Central banks around the world have now given the markets a clear message — tighter policy is here to stay
A screen displays the Fed rate announcement as a trader works on the floor of the New York Stock Exchange (NYSE), November 2, 2022.
Brendan McDermid | Reuters
The U.S. Federal Reserve, European Central Bank, Bank of England and Swiss National Bank all raised interest rates by 50 basis points this week, in line with expectations, but markets are honing in on their shifting tones.
Markets reacted negatively after the Fed on Wednesday hiked its benchmark rate by 50 basis points to its highest level in 15 years. This marked a slowdown from the previous four meetings, at which the central bank implemented 75 basis point hikes.
However, Fed Chairman Jerome Powell signaled that despite recent indications that inflation may have peaked, the fight to wrestle it back to manageable levels is far from over.
“There’s an expectation really that the services inflation will not move down so quickly, so we’ll have to stay at it,” Powell said in Wednesday’s press conference.
“We may have to raise rates higher to get where we want to go.”
On Thursday, the European Central Bank followed suit, also opting for a smaller hike but suggesting it would need to raise rates “significantly” further to tame inflation.
The Bank of England also implemented a half-point hike, adding that it would “respond forcefully” if inflationary pressures begin to look more persistent.
George Saravelos, head of FX research at Deutsche Bank, said the major central banks had given the markets a “clear message” that “financial conditions need to stay tight.”
“We wrote at the start of 2022 that the year was all about one thing: rising real rates. Now that central banks have achieved this, the 2023 theme is different: preventing the market from doing the opposite,” Saravelos said.
“Buying risky assets on the premise of weak inflation is a contradiction in terms: the easing in financial conditions that it entails undermines the very argument of weakening inflation.”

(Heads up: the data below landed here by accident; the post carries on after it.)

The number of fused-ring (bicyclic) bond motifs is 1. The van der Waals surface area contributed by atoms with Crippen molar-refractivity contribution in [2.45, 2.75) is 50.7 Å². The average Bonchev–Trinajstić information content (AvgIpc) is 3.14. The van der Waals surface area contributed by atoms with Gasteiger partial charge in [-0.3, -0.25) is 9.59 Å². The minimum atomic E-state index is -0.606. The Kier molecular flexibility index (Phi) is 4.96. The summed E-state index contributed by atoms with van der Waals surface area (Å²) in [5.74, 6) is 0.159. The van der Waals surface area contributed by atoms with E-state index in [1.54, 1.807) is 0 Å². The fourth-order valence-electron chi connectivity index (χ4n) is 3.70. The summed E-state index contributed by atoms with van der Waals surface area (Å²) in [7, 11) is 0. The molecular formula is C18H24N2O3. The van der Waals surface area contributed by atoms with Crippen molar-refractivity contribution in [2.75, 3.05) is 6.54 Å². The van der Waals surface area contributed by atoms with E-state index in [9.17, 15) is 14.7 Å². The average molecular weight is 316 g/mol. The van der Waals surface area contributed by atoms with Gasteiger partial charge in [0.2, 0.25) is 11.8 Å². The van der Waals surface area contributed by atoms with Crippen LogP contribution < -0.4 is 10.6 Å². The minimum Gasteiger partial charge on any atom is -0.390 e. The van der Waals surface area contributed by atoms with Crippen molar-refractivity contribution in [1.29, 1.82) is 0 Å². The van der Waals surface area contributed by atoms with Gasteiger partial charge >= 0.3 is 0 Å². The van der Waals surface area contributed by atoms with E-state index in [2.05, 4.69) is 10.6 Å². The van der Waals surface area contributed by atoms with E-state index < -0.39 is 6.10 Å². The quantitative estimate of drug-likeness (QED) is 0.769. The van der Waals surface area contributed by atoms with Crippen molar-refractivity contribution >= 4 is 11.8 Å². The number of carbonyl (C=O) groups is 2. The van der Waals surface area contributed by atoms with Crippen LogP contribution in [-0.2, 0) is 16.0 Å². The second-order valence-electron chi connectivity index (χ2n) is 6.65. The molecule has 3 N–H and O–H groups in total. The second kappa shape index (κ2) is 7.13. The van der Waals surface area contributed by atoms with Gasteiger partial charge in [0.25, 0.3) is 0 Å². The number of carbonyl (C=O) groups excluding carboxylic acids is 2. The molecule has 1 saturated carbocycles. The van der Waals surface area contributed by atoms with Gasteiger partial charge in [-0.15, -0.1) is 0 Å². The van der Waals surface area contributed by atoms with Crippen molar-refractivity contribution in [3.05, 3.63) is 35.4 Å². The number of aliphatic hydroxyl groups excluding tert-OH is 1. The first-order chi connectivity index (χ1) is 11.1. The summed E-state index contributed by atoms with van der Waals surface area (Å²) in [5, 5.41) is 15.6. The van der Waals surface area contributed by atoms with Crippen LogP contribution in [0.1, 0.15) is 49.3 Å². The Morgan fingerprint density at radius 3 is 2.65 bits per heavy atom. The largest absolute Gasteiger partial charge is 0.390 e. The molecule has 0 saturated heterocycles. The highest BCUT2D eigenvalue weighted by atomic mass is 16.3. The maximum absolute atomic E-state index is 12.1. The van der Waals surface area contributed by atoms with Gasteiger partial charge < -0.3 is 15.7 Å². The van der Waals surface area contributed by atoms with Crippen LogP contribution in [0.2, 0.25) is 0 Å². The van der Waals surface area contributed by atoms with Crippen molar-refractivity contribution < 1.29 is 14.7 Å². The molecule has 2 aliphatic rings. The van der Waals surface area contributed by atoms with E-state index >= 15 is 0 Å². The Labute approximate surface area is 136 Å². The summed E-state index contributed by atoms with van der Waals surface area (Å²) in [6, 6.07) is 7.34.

Within that context, Saravelos said, the ECB and the Fed’s explicit shift in focus from the consumer price index (CPI) to the labor market is notable, as it implies that supply-side movements in goods are not sufficient to declare “mission accomplished.”
“The overall message for 2023 seems clear: central banks will push back on higher risky assets until the labour market starts to turn,” Saravelos concluded.
Economic outlook tweaks
The hawkish messaging from the Fed and the ECB surprised the market somewhat, even though the policy decisions themselves were in line with expectations.
Berenberg on Friday adjusted its terminal rate forecasts in accordance with the developments of the last 48 hours, adding an additional 25 basis point rate hike for the Fed in 2023, taking the peak to a range between 5% and 5.25% over the course of the first three meetings of the year.
“We still think that a decline in inflation to c3% and a rise in unemployment to well above 4.5% by the end of 2023 will eventually trigger a pivot to a less restrictive stance, but for now, the Fed clearly intends to go higher,” Berenberg Chief Economist Holger Schmieding said.
The bank also upped its projections for the ECB, which it now sees raising rates to “restrictive levels” at a steady pace for more than one meeting to come. Berenberg added a further 50 basis point move on March 16 to its existing anticipation of 50 basis points on Feb. 2. This takes the ECB’s main refinancing rate to 3.5%.
“From such a high level, however, the ECB will likely need to reduce rates again once inflation has fallen to close to 2% in 2024,” Schmieding said.
“We now look for two cuts of 25bp each in mid-2024, leaving our call for the ECB main refi rate at end-2024 unchanged at 3.0%.”
The Bank of England was slightly more dovish than the Fed and the ECB and future decisions will likely be heavily dependent on how the expected U.K. recession unfolds. However, the Monetary Policy Committee has repeatedly flagged caution over labor market tightness.
Berenberg expects an additional 25 basis point hike in February to take the bank rate to a peak of 3.75%, with 50 basis points of cuts in the second half of 2023 and a further 25 basis points by the end of 2024.
“But against a backdrop of positive surprises in recent economic data, the extra 25bp rate hikes from the Fed and the BoE do not make a material difference to our economic outlook,” Schmieding explained.
“We still expect the U.S. economy to contract by 0.1% in 2023 followed by 1.2% growth in 2024 whereas the U.K. will likely suffer a recession with a 1.1% drop in GDP in 2023 followed by a 1.8% rebound in 2024.”
For the ECB, though, Berenberg does see the extra 50 basis points expected from the ECB to have a visible impact, restraining growth most evidently in late 2023 and early 2024.
“While we leave our real GDP call for next year unchanged at -0.3%, we lower our call for the pace of economic recovery in 2024 from 2.0% to 1.8%,” Schmieding said.
He noted, however, that over the course of 2022, central banks’ forward guidance and shifts in tone have not proven themselves to be a reliable guide to future policy action.
“We see the risks to our new forecasts for the Fed and the BoE as balanced both ways, but as the winter recession in the euro zone will likely be deeper than the ECB projects, and as inflation will probably fall substantially from March onwards, we see a good chance that the ECB’s final rate increase in March 2023 will be by 25bp rather than 50bp,” he said.
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